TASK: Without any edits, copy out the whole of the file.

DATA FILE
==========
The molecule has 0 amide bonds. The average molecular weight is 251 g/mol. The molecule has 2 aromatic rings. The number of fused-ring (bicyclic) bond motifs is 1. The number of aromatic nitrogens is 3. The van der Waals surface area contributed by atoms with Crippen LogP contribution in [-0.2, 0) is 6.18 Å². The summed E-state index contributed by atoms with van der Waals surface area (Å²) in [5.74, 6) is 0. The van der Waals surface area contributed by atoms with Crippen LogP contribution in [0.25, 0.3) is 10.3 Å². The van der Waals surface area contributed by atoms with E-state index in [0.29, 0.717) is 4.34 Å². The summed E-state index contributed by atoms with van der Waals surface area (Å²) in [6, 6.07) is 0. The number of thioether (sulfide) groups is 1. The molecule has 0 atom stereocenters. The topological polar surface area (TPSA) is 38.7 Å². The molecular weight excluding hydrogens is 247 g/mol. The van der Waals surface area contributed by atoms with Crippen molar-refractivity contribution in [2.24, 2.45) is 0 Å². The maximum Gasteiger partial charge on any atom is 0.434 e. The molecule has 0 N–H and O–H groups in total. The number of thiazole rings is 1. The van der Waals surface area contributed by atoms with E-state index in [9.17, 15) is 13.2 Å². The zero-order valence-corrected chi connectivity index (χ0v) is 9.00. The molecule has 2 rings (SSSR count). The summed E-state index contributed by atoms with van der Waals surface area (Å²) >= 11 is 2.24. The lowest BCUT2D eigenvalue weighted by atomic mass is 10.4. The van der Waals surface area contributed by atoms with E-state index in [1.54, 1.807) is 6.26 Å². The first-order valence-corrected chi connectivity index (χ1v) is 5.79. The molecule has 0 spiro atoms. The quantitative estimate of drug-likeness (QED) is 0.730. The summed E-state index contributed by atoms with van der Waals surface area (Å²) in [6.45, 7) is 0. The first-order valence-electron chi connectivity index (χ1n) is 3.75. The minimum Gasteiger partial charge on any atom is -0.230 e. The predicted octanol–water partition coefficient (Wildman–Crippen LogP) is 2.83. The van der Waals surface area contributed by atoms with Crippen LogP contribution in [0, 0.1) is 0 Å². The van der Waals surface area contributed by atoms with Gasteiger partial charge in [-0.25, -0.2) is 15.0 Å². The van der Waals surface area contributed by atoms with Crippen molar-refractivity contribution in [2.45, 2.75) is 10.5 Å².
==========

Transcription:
The molecule has 0 amide bonds. The average molecular weight is 251 g/mol. The molecule has 2 aromatic rings. The number of fused-ring (bicyclic) bond motifs is 1. The number of aromatic nitrogens is 3. The van der Waals surface area contributed by atoms with Crippen LogP contribution in [-0.2, 0) is 6.18 Å². The summed E-state index contributed by atoms with van der Waals surface area (Å²) in [5.74, 6) is 0. The van der Waals surface area contributed by atoms with Crippen LogP contribution in [0.25, 0.3) is 10.3 Å². The van der Waals surface area contributed by atoms with E-state index in [0.29, 0.717) is 4.34 Å². The summed E-state index contributed by atoms with van der Waals surface area (Å²) in [6, 6.07) is 0. The number of thioether (sulfide) groups is 1. The molecule has 0 atom stereocenters. The topological polar surface area (TPSA) is 38.7 Å². The molecular weight excluding hydrogens is 247 g/mol. The van der Waals surface area contributed by atoms with Crippen molar-refractivity contribution in [2.24, 2.45) is 0 Å². The maximum Gasteiger partial charge on any atom is 0.434 e. The molecule has 0 N–H and O–H groups in total. The number of thiazole rings is 1. The van der Waals surface area contributed by atoms with E-state index in [9.17, 15) is 13.2 Å². The zero-order valence-corrected chi connectivity index (χ0v) is 9.00. The molecule has 2 rings (SSSR count). The summed E-state index contributed by atoms with van der Waals surface area (Å²) >= 11 is 2.24. The lowest BCUT2D eigenvalue weighted by atomic mass is 10.4. The van der Waals surface area contributed by atoms with E-state index in [1.54, 1.807) is 6.26 Å². The first-order valence-corrected chi connectivity index (χ1v) is 5.79. The molecule has 0 spiro atoms. The quantitative estimate of drug-likeness (QED) is 0.730. The summed E-state index contributed by atoms with van der Waals surface area (Å²) in [6.45, 7) is 0. The first-order valence-electron chi connectivity index (χ1n) is 3.75. The minimum Gasteiger partial charge on any atom is -0.230 e. The predicted octanol–water partition coefficient (Wildman–Crippen LogP) is 2.83. The van der Waals surface area contributed by atoms with Crippen LogP contribution in [0, 0.1) is 0 Å². The van der Waals surface area contributed by atoms with Gasteiger partial charge in [-0.25, -0.2) is 15.0 Å². The van der Waals surface area contributed by atoms with Crippen molar-refractivity contribution in [2.45, 2.75) is 10.5 Å².